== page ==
A C19 photograph shows that the tower had two serliana (Venetian) windows with a tall central window with an arched head and a rectangular window on each side. St. Anthony's House resembled other C18 elite dwellings such as those on Charlotte Square and Dean Street in Newcastle, Wallsend Hall, The Red House and The Grange at Wallsend. Wallsend Hall had a stone canted bay window like St. Anthony's. The architect of St. Anthony's House is not known. It may have been John Carr of York who designed Denton Hall near Ilkley in Yorkshire, Chesters near Hexham and made alterations to Raby Castle. But St. Anthony's House does not have the external decoration (half-balusters, architraves and keystones) that Carr's houses tended to have. It is more similar to William Newton's designs. Dissington Hall by Carr and Newton has a canted bay window. John Dodds was an architect as well as a surveyor. He altered Chipchase Castle in 1784. Henry Ibbetson died in 1825. He left the house to his wife and two daughters. By 1827 the house was the residence of William Fryer. By 1858 it ceased to be a private house. It became the Ellison Arms Inn. The surrounding area was industrialised (lead works, a pottery and chemical works). The house was still present in the 1930s but had gone by the 1950s.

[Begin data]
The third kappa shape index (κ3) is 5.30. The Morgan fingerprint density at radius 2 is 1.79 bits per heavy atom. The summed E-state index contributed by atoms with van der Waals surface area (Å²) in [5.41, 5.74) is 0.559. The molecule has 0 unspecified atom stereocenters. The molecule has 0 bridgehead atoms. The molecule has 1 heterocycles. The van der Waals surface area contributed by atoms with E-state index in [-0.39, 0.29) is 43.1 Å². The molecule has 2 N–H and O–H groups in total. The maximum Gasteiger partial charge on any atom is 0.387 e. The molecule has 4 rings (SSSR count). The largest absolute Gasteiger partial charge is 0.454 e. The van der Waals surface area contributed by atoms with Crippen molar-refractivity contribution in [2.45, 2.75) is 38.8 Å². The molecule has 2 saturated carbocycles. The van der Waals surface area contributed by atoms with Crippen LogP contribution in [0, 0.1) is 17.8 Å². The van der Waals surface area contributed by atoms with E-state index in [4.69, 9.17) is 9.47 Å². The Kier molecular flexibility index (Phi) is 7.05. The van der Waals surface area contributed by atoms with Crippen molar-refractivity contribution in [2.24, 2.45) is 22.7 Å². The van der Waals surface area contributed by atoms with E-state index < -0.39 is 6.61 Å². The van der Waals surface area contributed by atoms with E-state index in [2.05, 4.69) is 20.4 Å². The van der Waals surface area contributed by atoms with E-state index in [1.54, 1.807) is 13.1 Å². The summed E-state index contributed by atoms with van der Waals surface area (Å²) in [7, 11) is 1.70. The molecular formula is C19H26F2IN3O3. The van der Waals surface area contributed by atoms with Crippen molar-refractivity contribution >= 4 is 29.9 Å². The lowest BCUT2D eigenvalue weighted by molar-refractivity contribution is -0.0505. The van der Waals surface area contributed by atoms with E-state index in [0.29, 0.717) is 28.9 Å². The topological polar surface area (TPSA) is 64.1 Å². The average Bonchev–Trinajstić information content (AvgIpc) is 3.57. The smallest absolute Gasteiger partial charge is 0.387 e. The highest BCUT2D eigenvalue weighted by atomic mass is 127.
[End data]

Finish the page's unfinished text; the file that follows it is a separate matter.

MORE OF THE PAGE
The site is now part of Walker Riverside Park." - Sitelines

NEHL - St Anthonys House was named after the engraving or illustration of the saint that was hung/presented on a tree facing the river, for seamen to pray and reflect for safe journeys in pre-Protestant times (probably pre-16th century). As a result, devout Catholic Lawson constructed a chapel on the grounds thanks to its religious heritage and the name has stuck ever since. There are sadly no remains of the house and the estate, which covered much of the area up Pottery Bank and Ropery Walk.

The HER listing notes it became the Ellison Arms Inn - this is difficult to believe as Ellison Arms stood just above the Riverside branch railway viaduct and stood until the 30s. St Anthony's House stood immediately south of the viaduct.

A detailed assessment of the mansion house has been written by Richard Pears. See here in the Archaeological Aeliana, Volume 43: https://archaeologydataservice.ac.uk/archiveDS/archiveDownload?t=arch-3433-1/dissemination/AAseries5/AA543typeset/archael543-241-248-pears.pdf